Bright Matrices

Writings & musings of Mike Zavarello (a.k.a. brightmatrix), a "red mage" web developer.

Tag: following

The Mystery of the Silent Partner, Part II: Three Additional Theories

In a post this past August, I discussed a relationship I had observed on Twitter that I called the “silent partner”: accounts that follow you but never interact with you, or those who follow you back, but seemingly refuse interaction. I had put forth some proposals on why these connections occur, but I’ve since developed three additional theories on why you may find yourself linked up with a silent partner.

First, you may have become trapped in what I call the “follow-back haystack”. If your silent partner follows back everyone who follows them (a custom I find unnecessary), their timeline will become choked with thousands upon thousands of tweeters. Your questions, observations, mentions, and references get lost in the shuffle: the needles in their haystack. Or, to use another analogy, it’s like trying to raise your voice in a crowded restaurant or bar. You’re not silent, and neither is your partner, but they’re dealing with far too much noise to hear you. Some follow-back users are better at getting back to mentions than most, but even then, it may simply be a matter of your post getting viewed a just the right moment.

Your silent partner could also be a “list-exclusive conversationalist”: one who only pays attention to those they’ve added to a Twitter list or TweetDeck group. This is especially true if they’re the follow-back type: what better way to cut through all the noise of their timeline then to converse only with a select group of friends, colleagues, and peers? These users may tune back into their timeline now and again, but if you’re not on one of their lists, you may as well be tweeting into the ether.

Or, lastly, your silent partner may be an “inattentive idler”: someone who is either sporadically active on Twitter or who dropped off the map altogether. They may have followed you after comments you made in a Twitter chat, or a mention in one of their friend’s timelines. In the meantime, though, they either lost interest or were never really that much into Twitter in the first place. If the idlers only post once every few weeks or months, they’re not likely to spend time scanning back through their timeline’s history to catch up on your posts. Plus, mentions may fall on deaf ears if they’re away for extended periods.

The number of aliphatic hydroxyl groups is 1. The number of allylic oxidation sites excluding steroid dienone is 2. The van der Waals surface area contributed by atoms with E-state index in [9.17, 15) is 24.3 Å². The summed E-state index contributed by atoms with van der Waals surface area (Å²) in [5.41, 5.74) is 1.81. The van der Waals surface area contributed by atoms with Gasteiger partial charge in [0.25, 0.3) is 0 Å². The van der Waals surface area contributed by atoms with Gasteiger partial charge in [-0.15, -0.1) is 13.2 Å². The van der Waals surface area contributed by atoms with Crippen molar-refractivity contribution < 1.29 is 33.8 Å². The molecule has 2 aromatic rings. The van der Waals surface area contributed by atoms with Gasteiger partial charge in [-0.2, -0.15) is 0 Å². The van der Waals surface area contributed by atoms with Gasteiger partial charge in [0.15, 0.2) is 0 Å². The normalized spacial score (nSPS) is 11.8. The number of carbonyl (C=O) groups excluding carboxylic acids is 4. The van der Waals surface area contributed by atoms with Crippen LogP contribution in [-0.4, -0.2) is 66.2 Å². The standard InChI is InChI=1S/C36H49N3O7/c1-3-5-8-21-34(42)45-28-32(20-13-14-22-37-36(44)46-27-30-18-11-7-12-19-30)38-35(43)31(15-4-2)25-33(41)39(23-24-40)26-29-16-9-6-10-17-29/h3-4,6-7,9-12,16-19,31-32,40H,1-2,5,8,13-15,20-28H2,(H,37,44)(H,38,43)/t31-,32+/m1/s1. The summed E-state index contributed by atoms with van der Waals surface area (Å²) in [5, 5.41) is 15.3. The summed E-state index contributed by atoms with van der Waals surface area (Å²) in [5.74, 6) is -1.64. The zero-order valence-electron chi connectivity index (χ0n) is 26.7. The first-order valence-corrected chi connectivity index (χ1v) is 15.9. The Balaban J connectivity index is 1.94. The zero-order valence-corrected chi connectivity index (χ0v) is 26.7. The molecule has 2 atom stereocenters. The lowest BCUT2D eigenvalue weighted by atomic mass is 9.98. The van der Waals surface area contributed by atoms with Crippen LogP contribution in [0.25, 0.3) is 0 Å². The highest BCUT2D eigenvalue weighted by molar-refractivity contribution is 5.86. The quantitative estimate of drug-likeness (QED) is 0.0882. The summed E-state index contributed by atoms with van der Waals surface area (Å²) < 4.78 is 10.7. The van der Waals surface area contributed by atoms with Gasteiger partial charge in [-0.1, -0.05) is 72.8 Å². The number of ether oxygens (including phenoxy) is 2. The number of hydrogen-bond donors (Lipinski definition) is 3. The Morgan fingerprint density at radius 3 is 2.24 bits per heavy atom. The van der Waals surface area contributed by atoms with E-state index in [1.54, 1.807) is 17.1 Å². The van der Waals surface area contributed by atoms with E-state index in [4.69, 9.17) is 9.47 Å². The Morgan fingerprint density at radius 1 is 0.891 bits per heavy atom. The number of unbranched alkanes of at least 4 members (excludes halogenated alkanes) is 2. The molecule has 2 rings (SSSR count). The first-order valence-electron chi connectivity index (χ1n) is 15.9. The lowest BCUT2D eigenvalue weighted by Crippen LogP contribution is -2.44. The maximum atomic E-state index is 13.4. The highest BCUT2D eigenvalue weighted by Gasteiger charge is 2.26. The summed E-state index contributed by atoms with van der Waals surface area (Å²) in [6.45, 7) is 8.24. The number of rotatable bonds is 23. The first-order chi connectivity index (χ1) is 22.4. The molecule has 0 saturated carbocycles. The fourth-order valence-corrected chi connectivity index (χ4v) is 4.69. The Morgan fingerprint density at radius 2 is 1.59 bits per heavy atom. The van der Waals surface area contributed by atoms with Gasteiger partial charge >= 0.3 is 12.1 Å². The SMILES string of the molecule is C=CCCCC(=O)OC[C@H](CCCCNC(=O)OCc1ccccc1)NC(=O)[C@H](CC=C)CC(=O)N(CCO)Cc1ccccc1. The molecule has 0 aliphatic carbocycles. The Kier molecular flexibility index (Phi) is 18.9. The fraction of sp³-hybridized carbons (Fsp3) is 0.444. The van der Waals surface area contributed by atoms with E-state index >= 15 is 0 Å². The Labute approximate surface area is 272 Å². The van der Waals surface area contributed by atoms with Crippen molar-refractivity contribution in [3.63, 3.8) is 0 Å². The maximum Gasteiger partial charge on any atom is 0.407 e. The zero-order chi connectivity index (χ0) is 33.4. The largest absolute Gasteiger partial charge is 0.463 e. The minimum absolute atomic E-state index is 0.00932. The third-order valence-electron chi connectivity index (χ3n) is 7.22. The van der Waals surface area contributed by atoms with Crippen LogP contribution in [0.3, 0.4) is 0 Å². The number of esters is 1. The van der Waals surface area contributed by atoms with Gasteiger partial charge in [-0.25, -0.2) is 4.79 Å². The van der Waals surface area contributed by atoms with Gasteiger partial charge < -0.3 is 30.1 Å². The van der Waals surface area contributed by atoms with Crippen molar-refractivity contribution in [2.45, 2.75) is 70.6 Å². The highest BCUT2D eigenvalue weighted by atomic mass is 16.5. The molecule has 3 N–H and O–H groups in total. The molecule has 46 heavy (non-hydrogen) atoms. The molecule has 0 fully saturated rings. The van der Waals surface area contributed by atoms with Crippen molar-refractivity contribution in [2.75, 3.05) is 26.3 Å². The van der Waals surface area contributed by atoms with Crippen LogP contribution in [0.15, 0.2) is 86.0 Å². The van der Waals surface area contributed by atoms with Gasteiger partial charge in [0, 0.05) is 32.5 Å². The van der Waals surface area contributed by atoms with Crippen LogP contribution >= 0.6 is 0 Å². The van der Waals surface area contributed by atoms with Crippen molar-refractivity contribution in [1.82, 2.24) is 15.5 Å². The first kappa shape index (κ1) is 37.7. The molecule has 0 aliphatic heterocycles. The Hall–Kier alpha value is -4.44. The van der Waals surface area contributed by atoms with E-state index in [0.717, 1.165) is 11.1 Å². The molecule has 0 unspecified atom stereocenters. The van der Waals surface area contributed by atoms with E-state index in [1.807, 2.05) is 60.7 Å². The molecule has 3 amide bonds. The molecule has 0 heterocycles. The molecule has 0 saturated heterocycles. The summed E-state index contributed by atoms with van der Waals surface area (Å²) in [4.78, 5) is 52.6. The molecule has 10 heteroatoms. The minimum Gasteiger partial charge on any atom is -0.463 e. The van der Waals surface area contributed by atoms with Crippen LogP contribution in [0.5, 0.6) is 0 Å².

I’m sure there are other ways to diagnose the syndrome of “silent partners”. What symptoms have you observed in your travels through the Twitterverse?

Auto-Following and Mutual Follows: A Circle of Obligation

There have been a good amount of discussions recently that focus on influence vs. followers on Twitter, as well as how you decide whether or not to follow a specific account. I’ve also be reading posts and comments about perceived notions of “Twitter etiquette” with regards to following, specifically auto-following and mutual follows. I have some thoughts on these two specific interactions that I’d like to share, based on my personal observations and perspectives.

Auto-Following

“Auto-following” is, as you would expect, a process where a Twitter account starts following you automatically. This usually happens when you mention a specific word or phrase, or start following that feed (see the “mutual following” section below). There are two basic reasons I can see for why someone would choose to auto-follow: a bid to get more followers themselves or to monitor what’s being said about them, their business, or a specific topic in Twitter.